COOPERATION AND COLLECTIVE ACTION AND ITS PROSPECT TO COLLECTIVE INTELLIGENCE IN GLOBAL GERMAN COMPANIES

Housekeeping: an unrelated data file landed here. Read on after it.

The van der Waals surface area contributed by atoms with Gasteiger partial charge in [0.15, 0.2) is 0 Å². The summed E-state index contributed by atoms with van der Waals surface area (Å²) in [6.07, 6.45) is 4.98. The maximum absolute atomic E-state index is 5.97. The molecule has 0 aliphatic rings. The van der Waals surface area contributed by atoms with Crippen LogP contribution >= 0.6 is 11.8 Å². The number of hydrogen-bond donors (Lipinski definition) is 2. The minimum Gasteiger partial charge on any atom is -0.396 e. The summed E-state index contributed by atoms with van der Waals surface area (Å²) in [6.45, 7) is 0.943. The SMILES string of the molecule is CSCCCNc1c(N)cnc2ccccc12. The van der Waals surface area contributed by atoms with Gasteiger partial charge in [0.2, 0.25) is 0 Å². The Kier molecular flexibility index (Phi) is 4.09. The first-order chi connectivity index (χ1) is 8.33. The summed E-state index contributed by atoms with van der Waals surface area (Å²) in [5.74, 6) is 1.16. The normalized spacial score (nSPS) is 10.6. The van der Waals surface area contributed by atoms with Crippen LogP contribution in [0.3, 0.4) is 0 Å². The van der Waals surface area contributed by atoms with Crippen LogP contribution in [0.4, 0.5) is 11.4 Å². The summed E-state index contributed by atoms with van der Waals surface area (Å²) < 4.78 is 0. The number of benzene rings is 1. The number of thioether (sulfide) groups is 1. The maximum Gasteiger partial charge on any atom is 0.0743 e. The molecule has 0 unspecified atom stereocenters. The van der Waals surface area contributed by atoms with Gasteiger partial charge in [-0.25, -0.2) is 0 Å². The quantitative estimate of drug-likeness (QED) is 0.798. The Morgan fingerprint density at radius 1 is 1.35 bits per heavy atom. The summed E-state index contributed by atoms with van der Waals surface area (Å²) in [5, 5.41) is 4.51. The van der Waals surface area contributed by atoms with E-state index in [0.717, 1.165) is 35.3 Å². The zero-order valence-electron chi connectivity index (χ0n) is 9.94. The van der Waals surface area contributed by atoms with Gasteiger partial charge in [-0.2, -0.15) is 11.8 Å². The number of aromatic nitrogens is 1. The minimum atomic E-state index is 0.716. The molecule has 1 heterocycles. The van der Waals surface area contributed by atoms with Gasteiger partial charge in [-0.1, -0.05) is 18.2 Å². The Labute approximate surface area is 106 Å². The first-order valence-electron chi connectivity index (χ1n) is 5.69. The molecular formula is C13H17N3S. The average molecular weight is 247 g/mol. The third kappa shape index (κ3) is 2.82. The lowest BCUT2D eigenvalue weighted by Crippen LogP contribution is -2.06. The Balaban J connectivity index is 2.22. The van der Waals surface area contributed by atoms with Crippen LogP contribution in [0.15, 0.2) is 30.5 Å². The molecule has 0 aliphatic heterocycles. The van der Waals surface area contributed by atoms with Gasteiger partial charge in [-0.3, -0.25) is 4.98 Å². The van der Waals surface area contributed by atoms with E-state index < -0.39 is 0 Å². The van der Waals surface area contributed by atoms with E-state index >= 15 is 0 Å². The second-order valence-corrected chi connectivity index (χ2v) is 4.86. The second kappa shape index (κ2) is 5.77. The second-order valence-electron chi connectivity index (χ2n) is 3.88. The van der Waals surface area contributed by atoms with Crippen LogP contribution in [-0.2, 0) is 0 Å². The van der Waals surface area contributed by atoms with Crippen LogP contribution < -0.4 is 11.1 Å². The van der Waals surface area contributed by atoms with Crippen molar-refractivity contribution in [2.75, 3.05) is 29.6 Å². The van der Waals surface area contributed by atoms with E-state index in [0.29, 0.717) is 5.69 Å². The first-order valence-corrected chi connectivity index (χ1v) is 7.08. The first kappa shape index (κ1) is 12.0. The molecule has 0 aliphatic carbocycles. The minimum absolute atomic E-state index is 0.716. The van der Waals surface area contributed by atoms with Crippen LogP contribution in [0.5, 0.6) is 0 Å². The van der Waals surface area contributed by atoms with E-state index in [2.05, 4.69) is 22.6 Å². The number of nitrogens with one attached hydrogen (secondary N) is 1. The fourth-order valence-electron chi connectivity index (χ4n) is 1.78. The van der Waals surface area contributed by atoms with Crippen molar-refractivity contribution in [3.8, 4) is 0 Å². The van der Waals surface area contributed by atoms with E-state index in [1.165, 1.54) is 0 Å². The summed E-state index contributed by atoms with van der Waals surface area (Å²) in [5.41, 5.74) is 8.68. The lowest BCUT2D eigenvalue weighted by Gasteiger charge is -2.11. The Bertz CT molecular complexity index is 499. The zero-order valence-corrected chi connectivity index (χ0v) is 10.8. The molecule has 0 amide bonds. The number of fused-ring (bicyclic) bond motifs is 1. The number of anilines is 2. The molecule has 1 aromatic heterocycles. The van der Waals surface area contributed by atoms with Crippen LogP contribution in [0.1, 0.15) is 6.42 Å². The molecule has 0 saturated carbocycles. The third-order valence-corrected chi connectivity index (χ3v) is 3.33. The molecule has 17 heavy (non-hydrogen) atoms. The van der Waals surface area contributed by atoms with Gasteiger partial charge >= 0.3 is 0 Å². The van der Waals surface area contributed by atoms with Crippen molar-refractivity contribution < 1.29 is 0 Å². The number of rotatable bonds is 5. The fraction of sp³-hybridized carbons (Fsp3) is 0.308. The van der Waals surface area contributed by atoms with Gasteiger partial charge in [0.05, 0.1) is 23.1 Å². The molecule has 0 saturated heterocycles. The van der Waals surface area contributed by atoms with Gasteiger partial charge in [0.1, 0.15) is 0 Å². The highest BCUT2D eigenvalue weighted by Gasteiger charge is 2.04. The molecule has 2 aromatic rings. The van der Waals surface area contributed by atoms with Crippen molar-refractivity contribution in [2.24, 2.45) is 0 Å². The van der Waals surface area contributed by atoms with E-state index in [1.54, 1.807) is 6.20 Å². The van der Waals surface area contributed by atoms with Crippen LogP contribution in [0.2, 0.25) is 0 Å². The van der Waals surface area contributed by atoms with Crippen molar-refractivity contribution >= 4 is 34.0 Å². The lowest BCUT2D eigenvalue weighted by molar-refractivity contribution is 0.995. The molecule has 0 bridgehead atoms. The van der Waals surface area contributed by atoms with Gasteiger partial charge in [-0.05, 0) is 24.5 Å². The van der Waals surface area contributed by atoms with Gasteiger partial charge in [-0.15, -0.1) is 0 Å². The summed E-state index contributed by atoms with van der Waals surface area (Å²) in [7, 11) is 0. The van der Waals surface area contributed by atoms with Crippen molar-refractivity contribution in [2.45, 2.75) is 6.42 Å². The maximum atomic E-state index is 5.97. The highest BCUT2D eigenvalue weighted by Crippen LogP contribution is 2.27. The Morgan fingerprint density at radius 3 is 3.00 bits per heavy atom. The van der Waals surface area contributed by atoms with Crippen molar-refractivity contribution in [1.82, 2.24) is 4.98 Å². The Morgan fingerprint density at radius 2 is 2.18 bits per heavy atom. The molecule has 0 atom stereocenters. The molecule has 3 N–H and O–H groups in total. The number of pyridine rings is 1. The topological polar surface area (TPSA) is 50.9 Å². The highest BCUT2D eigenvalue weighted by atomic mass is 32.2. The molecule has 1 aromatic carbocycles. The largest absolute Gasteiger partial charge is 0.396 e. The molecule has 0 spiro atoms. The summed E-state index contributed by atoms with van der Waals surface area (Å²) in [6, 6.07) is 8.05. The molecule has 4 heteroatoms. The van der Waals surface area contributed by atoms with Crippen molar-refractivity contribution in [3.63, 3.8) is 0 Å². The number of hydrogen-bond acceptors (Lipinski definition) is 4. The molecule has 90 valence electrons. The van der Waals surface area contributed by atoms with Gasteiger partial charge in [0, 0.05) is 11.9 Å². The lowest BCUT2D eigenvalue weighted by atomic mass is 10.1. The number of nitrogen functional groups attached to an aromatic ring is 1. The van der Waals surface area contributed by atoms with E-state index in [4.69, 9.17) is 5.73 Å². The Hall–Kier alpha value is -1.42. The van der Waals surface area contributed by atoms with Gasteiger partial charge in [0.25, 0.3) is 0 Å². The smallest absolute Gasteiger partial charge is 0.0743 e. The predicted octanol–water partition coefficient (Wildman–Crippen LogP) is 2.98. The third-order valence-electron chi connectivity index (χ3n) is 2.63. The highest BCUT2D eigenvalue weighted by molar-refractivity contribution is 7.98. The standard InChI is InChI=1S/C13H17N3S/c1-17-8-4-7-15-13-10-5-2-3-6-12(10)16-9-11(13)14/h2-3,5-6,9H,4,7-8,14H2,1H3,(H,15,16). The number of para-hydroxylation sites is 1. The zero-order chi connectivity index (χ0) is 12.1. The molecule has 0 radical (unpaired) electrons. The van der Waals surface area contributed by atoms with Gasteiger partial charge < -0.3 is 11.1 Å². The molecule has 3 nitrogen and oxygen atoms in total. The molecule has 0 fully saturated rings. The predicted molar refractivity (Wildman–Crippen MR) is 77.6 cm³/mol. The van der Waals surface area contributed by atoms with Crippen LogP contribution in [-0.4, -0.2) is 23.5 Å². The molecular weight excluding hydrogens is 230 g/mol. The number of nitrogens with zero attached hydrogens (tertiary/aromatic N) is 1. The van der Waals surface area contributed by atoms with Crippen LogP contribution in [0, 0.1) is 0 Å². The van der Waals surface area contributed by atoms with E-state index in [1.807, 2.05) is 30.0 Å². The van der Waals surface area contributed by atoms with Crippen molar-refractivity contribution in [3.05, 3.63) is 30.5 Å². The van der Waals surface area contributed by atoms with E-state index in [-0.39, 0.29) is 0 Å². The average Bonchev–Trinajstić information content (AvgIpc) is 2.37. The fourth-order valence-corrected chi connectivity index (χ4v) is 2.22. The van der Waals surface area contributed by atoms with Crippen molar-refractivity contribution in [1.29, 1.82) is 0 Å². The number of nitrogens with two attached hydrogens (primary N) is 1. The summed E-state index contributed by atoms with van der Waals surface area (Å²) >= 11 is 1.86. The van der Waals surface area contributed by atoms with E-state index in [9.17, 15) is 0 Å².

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Contemporary business organisations face a fierce struggle to survive in a global economic environment which is increasingly characterised by rapid change and transitions. Against the backdrop of such burgeoning competition, corporations are confronted with diminishing innovation, rising customer expectations as well as a workforce distributed across the globe. These factors converge to create a pressing need for companies to organise effective application of employees’ knowledge, skills and experiences. As the changes within the global environment constrain the ability of organisations to adapt to these transitions, they must seek recourse to mechanisms that enable them to proactively tackle economic and social change. To cope with these uncertainties, research points to the need for organisations to practise flexible leadership that fosters collective intelligence (CI) amongst organisational members, learning and implicit expertise within the organisation and knowledge-sharing. Keeping in view the importance of “collective intelligence [as] a way [to generate] new forms and ways of delivering goods and services through forms of co-creation and co-production or peer production” (Peters, 2021; 6), the study´s objective was to investigate the linkage between cooperation combined with collective action in relation to the development of Collective Intelligence in German business organisations. Adopting a phenomenological approach grounded in constructivism, the current study applied Axelrod’s Theory of cooperation and Olson´s Theory of Collective Action to address how cooperation theory can help increase group collective intelligence (CI) arising as a result of collaboration between organisational members. The goal was to evaluate the impact that Cooperation (CO) and Collective Action (CA) have on one another as mediating factors for CI adaptation as well as the variations in behaviours or points of view between employees and managers in the chosen German organisations. Adopting a phenomenological approach, the study used purposive sampling to select participants with insights into knowledge related to CI and how these might influence collaboration inside the company. To this end, thirteen managers and 28 team members were interviewed to collect data related to the phenomenon under investigation. Based on analysis of data, the study revealed the existence of interconnectivity between Collective Intelligence, Cooperation and Collective Action in organisational work and employees’ roles. The findings demonstrated the pivotal role of leaders in mobilizing team members and employees. The structure of the organisation and the reliance on hierarchies was observed by employees to hinder the free flow of creative ideas and timely feedback. Interestingly, the motivation to engage in cooperative activities and collaboration was found to be linked to job security, suggesting that the lack of permanent contracts could hinder team members from engaging in collaboration within the workplace. Deadlines and time pressure were found to be inconducive to productivity, motivation and creativity, whereas having the flexibility to complete a task in one’s own way was revealed to be motivating for some of the staff members. To sum up, this dissertation demonstrated how leadership, work environment, job security are just some of the many identified factors of influence on whether or not organisational collaboration transpires. The study also presents key recommendations and perspectives on how to effectively interact with individuals so as to increase group collective intelligence in an administrative or organisational setting.